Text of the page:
The decision to resolve a dispute via Commercial Arbitration is often made long before a dispute has arisen and is commonly included as a stipulation when drafting a contract. The parties to the contract agree that any commercial disputes that arise under the contract will be resolved by Commercial Arbitration. Alternatively, an arbitration agreement may be entered into after a dispute has arisen between the parties as long as the parties mutually consent.
An ‘award’ (the decision handed down at arbitration)is binding on the parties with a limited right to seek judicial review. An arbitral award is enforceable upon registration with the relevant court as a judgment of the court.
In the case of international contracts, the choice of a third party country is often also included in the contract.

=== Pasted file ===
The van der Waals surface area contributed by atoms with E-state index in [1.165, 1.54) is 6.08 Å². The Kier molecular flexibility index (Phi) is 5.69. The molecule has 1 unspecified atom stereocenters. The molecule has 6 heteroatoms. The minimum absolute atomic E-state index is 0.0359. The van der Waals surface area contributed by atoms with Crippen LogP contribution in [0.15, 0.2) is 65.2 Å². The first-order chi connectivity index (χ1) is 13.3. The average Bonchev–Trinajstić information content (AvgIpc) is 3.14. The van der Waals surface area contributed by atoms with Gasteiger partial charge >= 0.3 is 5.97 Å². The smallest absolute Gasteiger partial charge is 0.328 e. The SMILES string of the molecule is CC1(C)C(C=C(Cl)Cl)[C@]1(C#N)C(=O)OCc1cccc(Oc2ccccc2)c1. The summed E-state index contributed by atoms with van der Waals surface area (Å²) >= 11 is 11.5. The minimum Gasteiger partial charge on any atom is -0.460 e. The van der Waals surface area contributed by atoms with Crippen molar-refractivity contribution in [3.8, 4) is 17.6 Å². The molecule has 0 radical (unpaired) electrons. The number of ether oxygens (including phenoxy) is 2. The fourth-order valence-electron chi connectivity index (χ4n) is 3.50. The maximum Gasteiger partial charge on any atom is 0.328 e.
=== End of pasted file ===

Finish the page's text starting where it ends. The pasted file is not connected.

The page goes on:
Australia makes an excellent choice for International Arbitration. In particular, for disputes where one or more parties are situated in the Asia pacific region, Australia offers geographical proximity, a fair and efficient justice system and a growing number of legal practitioners experienced in international arbitration.
When is commercial arbitration the right choice?
In commercial disputes, arbitration offers an excellent alternative to the more costly option of litigation. Commercial arbitration is private, timely and more cost effective than litigation. The parties are able to exercise far greater control of the process than they would do in a court hearing. Subject to the agreement of the parties, many of the formalities of the Court system can be truncated or dispensed with.